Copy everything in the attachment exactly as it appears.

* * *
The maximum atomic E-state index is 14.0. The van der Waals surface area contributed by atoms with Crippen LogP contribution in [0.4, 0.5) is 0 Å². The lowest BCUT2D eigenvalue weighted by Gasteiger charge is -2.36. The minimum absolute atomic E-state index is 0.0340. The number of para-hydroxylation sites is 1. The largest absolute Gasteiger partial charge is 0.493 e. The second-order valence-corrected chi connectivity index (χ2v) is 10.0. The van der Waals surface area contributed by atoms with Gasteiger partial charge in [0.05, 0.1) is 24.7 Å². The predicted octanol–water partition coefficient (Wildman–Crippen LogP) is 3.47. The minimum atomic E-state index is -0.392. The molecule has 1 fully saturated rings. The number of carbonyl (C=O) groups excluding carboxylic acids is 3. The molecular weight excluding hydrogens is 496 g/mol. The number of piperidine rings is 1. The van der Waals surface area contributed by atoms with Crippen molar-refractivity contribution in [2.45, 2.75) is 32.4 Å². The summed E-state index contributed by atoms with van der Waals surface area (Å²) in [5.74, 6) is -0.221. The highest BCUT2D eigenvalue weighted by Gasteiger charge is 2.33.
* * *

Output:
The maximum atomic E-state index is 14.0. The van der Waals surface area contributed by atoms with Crippen LogP contribution in [0.4, 0.5) is 0 Å². The lowest BCUT2D eigenvalue weighted by Gasteiger charge is -2.36. The minimum absolute atomic E-state index is 0.0340. The number of para-hydroxylation sites is 1. The largest absolute Gasteiger partial charge is 0.493 e. The second-order valence-corrected chi connectivity index (χ2v) is 10.0. The van der Waals surface area contributed by atoms with Gasteiger partial charge in [0.05, 0.1) is 24.7 Å². The predicted octanol–water partition coefficient (Wildman–Crippen LogP) is 3.47. The minimum atomic E-state index is -0.392. The molecule has 1 fully saturated rings. The number of carbonyl (C=O) groups excluding carboxylic acids is 3. The molecular weight excluding hydrogens is 496 g/mol. The number of piperidine rings is 1. The van der Waals surface area contributed by atoms with Crippen molar-refractivity contribution in [2.45, 2.75) is 32.4 Å². The summed E-state index contributed by atoms with van der Waals surface area (Å²) in [5.74, 6) is -0.221. The highest BCUT2D eigenvalue weighted by Gasteiger charge is 2.33.